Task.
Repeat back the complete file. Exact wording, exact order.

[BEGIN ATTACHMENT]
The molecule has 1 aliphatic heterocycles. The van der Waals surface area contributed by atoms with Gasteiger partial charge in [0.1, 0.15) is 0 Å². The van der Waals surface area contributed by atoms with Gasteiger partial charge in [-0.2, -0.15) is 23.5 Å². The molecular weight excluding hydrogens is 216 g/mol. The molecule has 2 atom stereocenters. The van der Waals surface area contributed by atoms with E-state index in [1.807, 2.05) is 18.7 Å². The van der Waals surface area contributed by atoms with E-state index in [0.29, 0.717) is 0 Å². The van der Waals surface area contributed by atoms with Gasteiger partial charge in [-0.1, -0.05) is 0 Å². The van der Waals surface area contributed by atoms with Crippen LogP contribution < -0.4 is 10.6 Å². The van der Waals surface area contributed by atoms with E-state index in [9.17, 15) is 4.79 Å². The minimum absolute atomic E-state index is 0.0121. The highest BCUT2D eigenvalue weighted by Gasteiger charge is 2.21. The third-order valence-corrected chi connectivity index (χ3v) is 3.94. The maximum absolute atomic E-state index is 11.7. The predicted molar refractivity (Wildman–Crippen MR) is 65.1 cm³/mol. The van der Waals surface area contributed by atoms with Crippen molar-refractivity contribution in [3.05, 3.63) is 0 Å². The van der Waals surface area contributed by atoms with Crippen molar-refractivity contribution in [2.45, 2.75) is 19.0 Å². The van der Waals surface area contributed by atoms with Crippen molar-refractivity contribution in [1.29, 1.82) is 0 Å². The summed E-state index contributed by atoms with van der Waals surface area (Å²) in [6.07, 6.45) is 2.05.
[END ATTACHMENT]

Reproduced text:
The molecule has 1 aliphatic heterocycles. The van der Waals surface area contributed by atoms with Gasteiger partial charge in [0.1, 0.15) is 0 Å². The van der Waals surface area contributed by atoms with Gasteiger partial charge in [-0.2, -0.15) is 23.5 Å². The molecular weight excluding hydrogens is 216 g/mol. The molecule has 2 atom stereocenters. The van der Waals surface area contributed by atoms with E-state index in [1.807, 2.05) is 18.7 Å². The van der Waals surface area contributed by atoms with E-state index in [0.29, 0.717) is 0 Å². The van der Waals surface area contributed by atoms with Gasteiger partial charge in [-0.1, -0.05) is 0 Å². The van der Waals surface area contributed by atoms with Crippen LogP contribution < -0.4 is 10.6 Å². The van der Waals surface area contributed by atoms with E-state index in [9.17, 15) is 4.79 Å². The minimum absolute atomic E-state index is 0.0121. The highest BCUT2D eigenvalue weighted by Gasteiger charge is 2.21. The third-order valence-corrected chi connectivity index (χ3v) is 3.94. The maximum absolute atomic E-state index is 11.7. The predicted molar refractivity (Wildman–Crippen MR) is 65.1 cm³/mol. The van der Waals surface area contributed by atoms with Crippen molar-refractivity contribution in [3.05, 3.63) is 0 Å². The van der Waals surface area contributed by atoms with Crippen molar-refractivity contribution in [2.45, 2.75) is 19.0 Å². The van der Waals surface area contributed by atoms with Crippen molar-refractivity contribution in [1.29, 1.82) is 0 Å². The summed E-state index contributed by atoms with van der Waals surface area (Å²) in [6.07, 6.45) is 2.05.